Minneapolis can hire a community safety commissioner after the City Council on Thursday voted to create the new position.

The new commissioner will be tasked with overseeing the leaders of police, fire and other safety programs and helping to coordinate their responses to various crises, when necessary.

"That's critical for safety of the residents in our city," Mayor Jacob Frey said during a news conference Thursday afternoon. "It's so important for the reform measures that we need to see take place in our Police Department and more broadly, and doing this work is more than our office will ever be able to do alone."

Council Member Robin Wonsley, the sole vote against the proposal, questioned whether creating the new position would achieve those goals, or whether it would further dilute accountability for safety services.

Hearing that the mayor needs additional administrative support "is simply not a good enough reason to restructure the government without intentional thought," Wonsley said. She added: "If the mayor needs help, he has a budget and a staff to direct as he needs."

The creation of a new Office of Community Safety has been a focal point of recent debates about how city officials should aim to transform public safety following George Floyd's murder in 2020.

The council's 12-1 vote Thursday cleared the way for the city to create the position for a commissioner to oversee that department, a job that comes with a salary ranging from roughly $295,000 to $350,000.

But city officials still need to pass a separate ordinance to set up the office itself and flesh out details of its operations. That process is expected to take weeks, include a public hearing, and conclude as soon as mid-August.

A job posting for the community safety commissioner provides some hints about how the new office might operate. Among other departments, the commissioner would oversee the leaders of police, fire, 911, emergency management and neighborhood safety services, where the city's violence prevention programs are likely to be housed. The posting says the commissioner must "ensure collaboration and commitment to [a] comprehensive community safety approach."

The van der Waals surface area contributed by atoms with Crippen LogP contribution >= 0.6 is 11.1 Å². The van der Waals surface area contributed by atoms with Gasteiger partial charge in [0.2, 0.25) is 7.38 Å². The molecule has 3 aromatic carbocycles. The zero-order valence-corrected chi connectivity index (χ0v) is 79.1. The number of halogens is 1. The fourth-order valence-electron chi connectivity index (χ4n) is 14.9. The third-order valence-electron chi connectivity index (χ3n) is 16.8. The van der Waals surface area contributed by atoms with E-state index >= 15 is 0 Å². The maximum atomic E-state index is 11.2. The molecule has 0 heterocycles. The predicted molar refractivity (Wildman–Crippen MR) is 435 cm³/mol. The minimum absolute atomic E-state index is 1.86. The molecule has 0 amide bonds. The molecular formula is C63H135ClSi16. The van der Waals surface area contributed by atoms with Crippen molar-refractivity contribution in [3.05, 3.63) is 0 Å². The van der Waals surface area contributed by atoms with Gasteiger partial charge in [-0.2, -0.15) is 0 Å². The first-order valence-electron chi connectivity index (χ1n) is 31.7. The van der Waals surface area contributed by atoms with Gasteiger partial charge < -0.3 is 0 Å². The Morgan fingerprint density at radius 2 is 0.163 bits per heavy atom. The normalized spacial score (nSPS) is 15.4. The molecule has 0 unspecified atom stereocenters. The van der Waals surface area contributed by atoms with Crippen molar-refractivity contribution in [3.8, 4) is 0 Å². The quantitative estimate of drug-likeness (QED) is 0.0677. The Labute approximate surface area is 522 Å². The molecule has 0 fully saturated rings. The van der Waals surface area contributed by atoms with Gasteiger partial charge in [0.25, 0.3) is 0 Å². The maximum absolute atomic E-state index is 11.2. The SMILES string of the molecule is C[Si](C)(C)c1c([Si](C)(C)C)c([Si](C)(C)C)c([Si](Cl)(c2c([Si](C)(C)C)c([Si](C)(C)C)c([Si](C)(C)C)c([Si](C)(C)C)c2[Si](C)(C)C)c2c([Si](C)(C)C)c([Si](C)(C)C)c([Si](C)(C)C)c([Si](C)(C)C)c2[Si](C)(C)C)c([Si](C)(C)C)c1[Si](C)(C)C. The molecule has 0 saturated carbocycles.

Wonsley questioned why the city didn't follow the "logical order" and create the office before setting up the position. In the news conference, Frey said he hopes to have a commissioner in place to help shape the new department and inform its budget recommendations, which he's expected to outline in mid-August.

"I think it makes all the sense in the world to have these necessary positions set up so that we can build out these departments," Frey said. "Building out these departments is no small task."

The council also voted 12-1 Thursday to create a new position for a city operations officer, a role that would come with a salary ranging from about $270,000 to $320,000. That person would oversee a new Office of Public Service that includes many of the other city departments. Council members would also need to pass an additional ordinance to create that office.

The mayor pitched the idea of creating these positions after voters last fall passed a measure that granted him more power over city departments' daily operations. He said, among other things, that he needed additional employees to ensure accountability and efficiency in city government.

While council members overwhelmingly supported the proposals, some said they did so cautiously. Some said they wanted to ensure that council members have the resources they need to do their work crafting local rules. Some also said they wanted to ensure that employees in the city's Office of Performance and Innovation, including some who recently raised concerns about "toxic" and "racist" work conditions, continue to have a role in the city.

"While I'll be supporting this today, I look forward to the conversation that will happen in the future," said Council Member Jason Chavez.